The Low-Income Home Energy Assistance Program: How are State Allotments Determined?

This report discusses the Low-Income Home Energy Assistance Program (LIHEAP), which is a block grant program under which the federal government provides states annual grants to operate multi-component home energy assistance programs for needy households.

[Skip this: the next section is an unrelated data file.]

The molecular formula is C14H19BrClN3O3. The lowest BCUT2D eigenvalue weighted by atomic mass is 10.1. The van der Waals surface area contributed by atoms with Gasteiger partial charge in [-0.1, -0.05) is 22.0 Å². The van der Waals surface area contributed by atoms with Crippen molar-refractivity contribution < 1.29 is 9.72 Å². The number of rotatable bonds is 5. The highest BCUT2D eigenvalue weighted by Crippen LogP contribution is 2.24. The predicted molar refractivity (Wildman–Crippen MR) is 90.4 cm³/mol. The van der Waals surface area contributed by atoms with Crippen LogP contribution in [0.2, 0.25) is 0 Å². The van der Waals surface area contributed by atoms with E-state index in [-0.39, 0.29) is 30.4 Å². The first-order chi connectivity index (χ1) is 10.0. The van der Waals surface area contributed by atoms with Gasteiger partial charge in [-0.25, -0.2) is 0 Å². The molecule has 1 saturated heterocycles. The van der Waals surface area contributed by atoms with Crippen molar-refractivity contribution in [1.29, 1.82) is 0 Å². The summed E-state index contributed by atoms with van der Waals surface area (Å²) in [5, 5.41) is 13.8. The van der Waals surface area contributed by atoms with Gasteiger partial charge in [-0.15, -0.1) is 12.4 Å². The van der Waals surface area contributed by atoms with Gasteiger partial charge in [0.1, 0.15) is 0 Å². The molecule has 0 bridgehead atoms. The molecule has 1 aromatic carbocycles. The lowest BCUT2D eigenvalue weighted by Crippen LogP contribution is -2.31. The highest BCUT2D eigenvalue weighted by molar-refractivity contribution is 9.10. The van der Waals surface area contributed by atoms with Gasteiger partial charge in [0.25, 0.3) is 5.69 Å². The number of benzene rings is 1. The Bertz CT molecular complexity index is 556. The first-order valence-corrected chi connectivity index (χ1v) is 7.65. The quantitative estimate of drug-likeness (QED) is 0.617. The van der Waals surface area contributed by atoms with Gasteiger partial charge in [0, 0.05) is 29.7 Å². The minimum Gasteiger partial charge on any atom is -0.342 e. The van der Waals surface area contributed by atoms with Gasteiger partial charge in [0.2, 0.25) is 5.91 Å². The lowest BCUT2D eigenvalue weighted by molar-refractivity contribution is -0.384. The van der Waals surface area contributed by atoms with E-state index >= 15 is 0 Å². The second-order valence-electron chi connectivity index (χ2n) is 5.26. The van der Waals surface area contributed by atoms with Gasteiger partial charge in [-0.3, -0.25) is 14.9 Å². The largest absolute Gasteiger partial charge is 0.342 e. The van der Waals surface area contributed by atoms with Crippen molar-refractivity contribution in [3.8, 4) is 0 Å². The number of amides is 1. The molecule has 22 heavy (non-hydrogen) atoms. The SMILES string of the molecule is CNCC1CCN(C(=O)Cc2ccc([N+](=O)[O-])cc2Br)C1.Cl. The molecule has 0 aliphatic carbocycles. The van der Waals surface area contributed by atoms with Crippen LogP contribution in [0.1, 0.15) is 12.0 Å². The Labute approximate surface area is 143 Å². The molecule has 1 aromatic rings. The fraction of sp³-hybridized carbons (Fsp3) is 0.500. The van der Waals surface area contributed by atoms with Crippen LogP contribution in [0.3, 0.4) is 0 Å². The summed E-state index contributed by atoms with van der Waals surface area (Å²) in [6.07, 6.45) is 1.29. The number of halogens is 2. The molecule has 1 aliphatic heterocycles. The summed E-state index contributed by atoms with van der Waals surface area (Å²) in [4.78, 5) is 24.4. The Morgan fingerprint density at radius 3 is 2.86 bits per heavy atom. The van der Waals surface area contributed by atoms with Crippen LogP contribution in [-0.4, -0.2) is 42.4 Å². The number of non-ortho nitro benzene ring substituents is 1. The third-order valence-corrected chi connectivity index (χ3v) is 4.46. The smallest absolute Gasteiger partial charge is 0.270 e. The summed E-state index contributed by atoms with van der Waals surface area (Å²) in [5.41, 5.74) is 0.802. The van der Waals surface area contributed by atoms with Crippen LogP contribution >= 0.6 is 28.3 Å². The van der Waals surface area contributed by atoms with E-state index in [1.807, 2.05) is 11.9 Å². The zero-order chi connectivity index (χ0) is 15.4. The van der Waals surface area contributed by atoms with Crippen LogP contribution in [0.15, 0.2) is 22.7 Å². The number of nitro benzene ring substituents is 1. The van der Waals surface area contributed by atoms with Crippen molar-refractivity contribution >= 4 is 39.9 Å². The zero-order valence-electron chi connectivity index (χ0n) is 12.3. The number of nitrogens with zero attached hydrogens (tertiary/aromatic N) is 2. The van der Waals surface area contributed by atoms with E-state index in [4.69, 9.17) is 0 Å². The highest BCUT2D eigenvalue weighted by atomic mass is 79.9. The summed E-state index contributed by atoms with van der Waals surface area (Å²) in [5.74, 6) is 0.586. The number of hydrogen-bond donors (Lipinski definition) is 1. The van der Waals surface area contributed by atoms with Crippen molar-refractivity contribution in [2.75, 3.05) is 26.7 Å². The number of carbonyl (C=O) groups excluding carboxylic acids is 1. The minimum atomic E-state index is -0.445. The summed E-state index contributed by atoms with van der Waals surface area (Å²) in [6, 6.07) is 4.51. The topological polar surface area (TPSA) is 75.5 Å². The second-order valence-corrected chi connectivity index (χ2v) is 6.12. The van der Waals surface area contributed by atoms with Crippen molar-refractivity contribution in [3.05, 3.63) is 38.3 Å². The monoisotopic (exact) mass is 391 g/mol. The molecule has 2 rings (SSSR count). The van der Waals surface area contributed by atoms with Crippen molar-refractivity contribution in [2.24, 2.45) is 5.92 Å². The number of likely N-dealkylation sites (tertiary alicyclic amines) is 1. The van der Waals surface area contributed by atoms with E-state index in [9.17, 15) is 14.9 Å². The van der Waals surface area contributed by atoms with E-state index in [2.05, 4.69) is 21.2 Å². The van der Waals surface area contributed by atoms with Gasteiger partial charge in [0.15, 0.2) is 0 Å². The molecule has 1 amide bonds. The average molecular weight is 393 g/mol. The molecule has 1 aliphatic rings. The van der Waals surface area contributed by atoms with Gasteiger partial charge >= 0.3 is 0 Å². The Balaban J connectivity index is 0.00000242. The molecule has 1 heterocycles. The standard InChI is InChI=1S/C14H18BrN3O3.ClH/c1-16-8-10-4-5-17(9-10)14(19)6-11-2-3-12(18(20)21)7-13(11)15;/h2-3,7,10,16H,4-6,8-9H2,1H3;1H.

Order Code RS20893 April 17, 2001 CRS Report for Congress Received through the CRS Web The Low-Income Home Energy Assistance Program: How are State Allotments Determined? Craig W. Abbey Analyst in Social Legislation Domestic Social Policy Division Summary The Low-Income Home Energy Assistance Program (LIHEAP) is a block grant program under which the federal government provides states annual grants to operate multi-component home energy assistance programs for needy households. The LIHEAP statute authorizes two types of grants, regular and emergency. When appropriations are $1.975 billion or less, states receive the same share of funds they received in FY1984. When regular appropriations for a fiscal year exceed $1.975 billion, state allocations are based on estimated home heating and cooling expenditures by low-income households (subject to a minimum). Emergency funds are released and distributed at the discretion of the President and the Secretary of Health and Human Services (HHS) in response to natural disasters or other emergencies. This report will be updated as necessary. What is the Low-Income Home Energy Assistance Program? The LowIncome Home Energy Assistance Program is a block grant program under which the federal government gives states, the District of Columbia, U.S. territories and commonwealths, and Indian tribal organizations (all referred to as grantees) annual grants to operate multi-component home energy assistance programs for needy households.1 Originally established in 1981 by Title XXVI of P.L. 97-35, the program has been reauthorized and amended several times, most recently in 1998, when P.L. 105-185 reauthorized LIHEAP through FY2004. What Type of Grants Are Authorized under LIHEAP and How Are These Grants Determined? The LIHEAP statute provides for two types of program funding: regular block grant and emergency. Regular funds are allotted to states according to methods prescribed in the LIHEAP statute as amended by the Human Services Reauthorization Act (HRSA) of 1984 (P.L. 98-558). The amount of each state’s regular 1 For additional information on LIHEAP, see CRS Report 94-211, The Low-Income Home Energy Assistance Program by Melinda Gish. Congressional Research Service ˜ The Library of Congress CRS-2 allotment is determined after enactment of appropriation levels. Emergency funds, on the other hand, are released and allotted at the discretion of the President and the Secretary of HHS and can be done at any point in the fiscal year.2 How Are the Allotments of Regular LIHEAP Funding Determined? The method used to determine each state’s allotment of regular LIHEAP funds depends on the size of the appropriations for that fiscal year. If Regular Appropriations Are $1.975 Billion or less .... For fiscal years in which the appropriation for regular LIHEAP funds is $1.975 billion or less, as has been the case each fiscal year since FY1987, each state receives the same percentage of funds that it received in FY1984.3 The LIHEAP formula in FY1984 distributed funds by giving states the same share of funds that they received in FY1981 under the predecessor program to LIHEAP, the Low-Income Energy Assistance Program(LIEAP). Funds for LIEAP were distributed based on a state’s share of home heating expenditures by lowincome households using data collected from 1976 to 1980. The share of funds that each state receives when the regular appropriation is $1.975 billion or less can be found in Table 1. State allotments for FY2001 made from regular appropriations, which were based on the FY1984 allotment percentages, can be found in Table 2. If Regular Appropriations Are More than $1.975 Billion .... For fiscal years in which the appropriation for regular LIHEAP funds is more than $1.975 billion, funds are distributed, based on a state’s share of home heating and cooling expenditures by low income households.4 Because the HRSA amendments to LIHEAP modified the basis for distributing funds by adding cooling expenditures and changing the method of estimating energy consumption by low-income households, Congress sought to ensure that no state would lose too great a share of its anticipated funding, by including a statutory floor or minimum grant amount. No state can receive less than the amount they would have received in FY1984 had appropriations been $1.975 billion. The statutory floors for each state can be found in Table 1. 2 Depending on how Congress appropriates these funds, emergency funding may not need to be released and distributed in the fiscal year for which it was appropriated. As of April 17, 2001, there are no remaining emergency funds. 3 FY1985 and FY1986 are the only 2 fiscal years for which appropriations have been greater than $1.975 billion since the 1984 HRSA modification of the LIHEAP formula. 4 Section 2604(a)(2) of the LIHEAP statute, as amended by HRSA, specifies that a state’s allotment percentage of LIHEAP funds in FY1985 and thereafter is "the percentage which expenditures for home energy by low-income households in that state bears to such expenditures in all states ..." In practice, this means both heating and cooling expenditures by low-income households. To estimate expenditures for each state, the formula multiplies fuel prices by the estimated amount of energy consumed by low-income households in each state. Energy price data (by fuel type and by state) come from projections made by the Energy Information Administration (EIA) in its State Energy Price and Expenditure Report (SEPER). Energy consumption (heating and cooling) by low-income households is estimated using data on household heating sources, weather data, residential energy consumption data and data on energy consumption by low-income households specifically. The decennial census long form supplies state-by-state information on the fuel types used for heat. Heating and cooling degree day weather data, which correlates to energy need, comes from the National Oceanic and Atmospheric Administration. The Energy Information Administration supplies residential energy consumption data for various fuel types. CRS-3 The method for ensuring that each state receives its minimum depends on whether regular fund appropriations exceed $2.25 billion. Generally, if by formula, a state’s allotment would fall below its guaranteed minimum, its allotment is raised up to that amount by proportionately reducing the allotments of the states that, by formula, would receive allotments surpassing their floors, or minimums. When the LIHEAP regular appropriations is less than $2.25 billion, all states above their statutory floor have their allotments proportionately reduced. However, the statute states that when appropriations are greater than or equal to $2.25 billion, no state whose allotment percentage is less than 1% can have its allotment percentage reduced below the allotment percentage it would have received from a total appropriation of $2.14 billion. In effect, the money needed to increase the allotments to states that fall below their statutory floor comes from states that receive more than 1% of available funds when appropriations exceed $2.25 billion. Table 1. LIHEAP: Allotment Percentages and Statutory Floors Appropriations less than or equal to $1.975 billion State Alabama Alaska Arizona Arkansas California Colorado Connecticut Delaware District of Columbia Florida Georgia Hawaii Idaho Illinois Indiana Iowa Kansas Kentucky Louisiana Maine Maryland Massachusetts Michigan Minnesota Mississippi Missouri Montana Nebraska Nevada New Hampshire New Jersey New Mexico New York North Carolina North Dakota Ohio Oklahoma Oregon Allotment percentagesa 0.86 0.55 0.42 0.66 4.61 1.61 2.10 0.28 0.33 1.36 1.08 0.11 0.63 5.81 2.63 1.86 0.86 1.37 0.88 1.36 1.61 4.20 5.51 3.97 0.74 2.32 0.74 0.92 0.20 0.79 3.90 0.52 12.72 1.90 0.80 5.14 0.79 1.25 Appropriations greater than $1.975 billion Allotment percentages (subject to minimums)b 1.68 0.36 1.25 1.21 6.00 1.15 1.40 0.37 0.27 4.16 2.68 0.12 0.28 5.30 2.21 1.22 1.07 1.73 1.79 0.55 2.26 2.91 4.82 1.68 1.87 2.41 0.35 0.55 0.51 0.45 3.28 0.54 8.68 3.14 0.21 4.86 1.31 0.95 Appropriations greater than $1.975 billion Minimum allotments ($ in thousands)c 16,943 10,815 8,194 12,928 90,895 31,692 41,344 5,488 6,421 26,809 21,197 2,135 12,362 114,432 51,812 36,720 16,863 26,963 17,322 26,784 31,656 82,701 108,643 78,271 14,526 45,709 14,500 18,159 3,848 15,654 76,775 10,258 250,683 37,359 15,751 101,232 15,574 24,563 CRS-4 Appropriations less than or equal to $1.975 billion State Pennsylvania Rhode Island South Carolina South Dakota Tennessee Texas Utah Vermont Virginia Washington West Virginia Wisconsin Wyoming Total Allotment percentagesa 6.84 0.69 0.68 0.65 1.39 2.26 0.75 0.60 1.96 2.05 0.91 3.58 0.30 100% Appropriations greater than $1.975 billion Allotment percentages (subject to minimums)b 5.15 0.47 1.44 0.29 2.08 6.60 0.54 0.23 3.05 1.50 0.96 1.93 0.18 100% Appropriations greater than $1.975 billion Minimum allotments ($ in thousands)c 134,653 13,613 13,456 12,793 27,313 44,601 14,727 11,733 38,561 40,403 17,843 70,456 5,897 $1,970,032 Source: Table prepared by the Congressional Research Service based on data from the Department of Health and Human Services. a These are the allotment percentages from FY1984. They do not change over time. These allotment percentages change year to year as fuel price and low-income household data is updated. c These amounts reflect the minimum allotment each state can receive under LIHEAP statute, if appropriation of regular funds exceeds $1.975 billion. The amounts reflect the amount they would have received in FY1984 had appropriations been $1.975 billion. From the $1.975 billion, $2.296 million would have been used for administration and $2.67 million set-aside for territorial programs. From FY1982 through FY1987, the LIHEAP appropriation included federal administration costs. State allotments are then calculated by multiplying the remaining $1.97 billion by the FY1984 allotment percentages. Therefore, the sum of all state floors does not equal $1.975 billion. b Table 2. LIHEAP: FY2001 Regular Fund State Allotments ($ in thousand) State Alabama Alaska Arizona Arkansas California Colorado Connecticut Delaware District of Columbia Florida Georgia Hawaii Idaho Illinois Indiana Iowa Kansas FY2001 allotment 11,786 7,523 5,700 8,993 63,226 22,045 28,758 3,817 4,466 18,648 14,744 1,485 8,599 79,598 36,040 25,542 11,730 State Kentucky Louisiana Maine Maryland Massachusetts Michigan Minnesota Mississippi Missouri Montana Nebraska Nevada New Hampshire New Jersey New Mexico New York North Carolina FY2001 allotment State 18,755 12,049 18,631 22,020 57,526 75,572 54,445 10,104 31,795 10,086 12,631 2,677 10,889 53,404 7,136 174,373 25,987 North Dakota Ohio Oklahoma Oregon Pennsylvania Rhode Island South Carolina South Dakota Tennessee Texas Utah Vermont Virginia Washington West Virginia Wisconsin Wyoming FY2001 allotment 10,957 70,417 10,833 17,086 93,664 9,469 9,360 8,899 18,998 31,024 10,244 8,161 26,823 28,104 12,412 49,008 4,102 Source: Table prepared by the Congressional Research Service based on data from the Department of Health and Human Services. CRS-5 What Are the Trends in Requested, Authorized and Appropriated LIHEAP Funding Levels? Table 3 shows LIHEAP administration requests, authorization levels, regular appropriations and emergency appropriations for FY1982FY2001. For every fiscal year since FY1988, administration requests have been less than $1.975 billion. Since FY1987, Congressional appropriations have not surpassed $1.975 billion either. Therefore, states are allotted the same percentage of total funds that they received in FY1984. Table 3. LIHEAP: Administration Requests, Authorizations and Regular Appropriations and Emergency Appropriations, FY1982FY2001 ($ in thousands) Fiscal year Administration requesta 1982 1983 1984 1985 1986 1987 1988 1989 1990 1991 1992 1993 1994 1995 1996 1997 1998 1999 2000 2001 2002 1,400,000 1,300,000 1,300,000 1,875,000 2,097,765 2,097,642 1,237,000 1,187,000 1,100,000 1,050,000 1,025,000 1,065,000 1,507,408 1,475,000 1,319,204 1,000,000 1,000,000 1,300,000 1,400,000 1,400,000 1,400,000 Authorization level 1,875,000 1,875,000 1,875,000 2,140,000 2,275,000 2,050,000 2,132,000 2,218,000 2,307,000 2,150,000 2,230,000 ssan* ssan* 2,000,000 2,000,000 2,000,000 2,000,000 2,000,000 ssan* ssan* 2,000,000 Regular appropriations 1,875,000 1,975,000 2,075,000 2,100,000 2,010,000 1,825,000 1,531,840 1,383,200 1,442,950 1,610,000 1,500,000 1,346,030 1,437,408 1,319,000 900,000 1,000,000 1,000,000 1,100,000 1,100,000 1,400,000 -c Emergency appropriationsb 50,000 195,000 298,000 100,000 180,000 215,000 160,000 180,000 744,000 456,000 -d Source: Table prepared by the Congressional Research Service based on data from the Department of Health and Human Services. * Such sums as necessary. a The administration requests listed here are for regular appropriations only. Depending on how Congress appropriated emergency funds, they may not have to be released and distributed in the fiscal year under which they are appropriated. Emergency fund appropriations do not alter the method for determining state allotments. c As of April 17, 2001, regular appropriations for FY2002 have not been made; however the Administration requested $1.4 billion in its budget. d As of April 17, 2001, emergency appropriations for FY2002 have not been made; however the Administration requested $300 million in its budget. b CRS-6 For What Purposes Does the LIHEAP Statute Authorize the Release of Emergency Funds? Emergency funds are authorized under Section 2602(e) of the LIHEAP statute. Specifically, the statute authorizes these funds for additional home energy assistance needs of one or more states arising from a natural disaster or other emergency. Section 2603(1) further defines the term emergency as: a natural disaster; a significant price increase; a significant supply shortage or disruption; a significant increase in participation in the Food Stamps program, Supplemental Security Insurance (SSI) program, or Temporary Assistance to Needy Families (TANF) program; a significant increase in unemployment or layoffs; a significant increase in the reported number of home energy disconnections; or any other event meeting such criteria as the Secretary determines appropriate. Under Section 2604(e), the Secretary is authorized to allot emergency funds to one or more states. When making such allotments, the Secretary is required to take into account the extent to which a state was affected by natural disaster or other emergency, the availability of other resources to the state, and any other factors the Secretary deems appropriate. No later than 30 days after making an allotment and before releasing emergency funds, the Secretary is required to notify Congress that the allotment is being made. As of April 9, 2001, all emergency funds have been released and distributed. To What Types of Emergencies Have Recent LIHEAP Emergency Fund Releases Responded? In fiscal years 1999-2001, LIHEAP emergency funds were released in response to a diverse range of natural disasters or other emergencies. On December 28, 2000, President Clinton released and distributed $300 million in emergency LIHEAP funds in response to substantial increases in home heating fuel prices. On August 23, 2000, $2.6 million was released and distributed to California in response to substantially higher electricity prices. On July 25, 2000, $41.75 million was released to nine states. Most of this funding was directed to southern states suffering extreme heat waves. However, Alaska also received money to assist families in native Alaskan villages with buying heating oil for the upcoming winter. For the fourth year in a row a poor salmon run resulted in a lack of cash during summer months when lower-priced heating oil is purchased. During FY2000, over $744 million were released to states in response to severe winter weather and increasing home heating fuel prices. In July 1999, $100 million in emergency funds were released to 17 states experiencing extreme heat waves. In September 1999, $20.3 million was released to North Carolina for flood relief.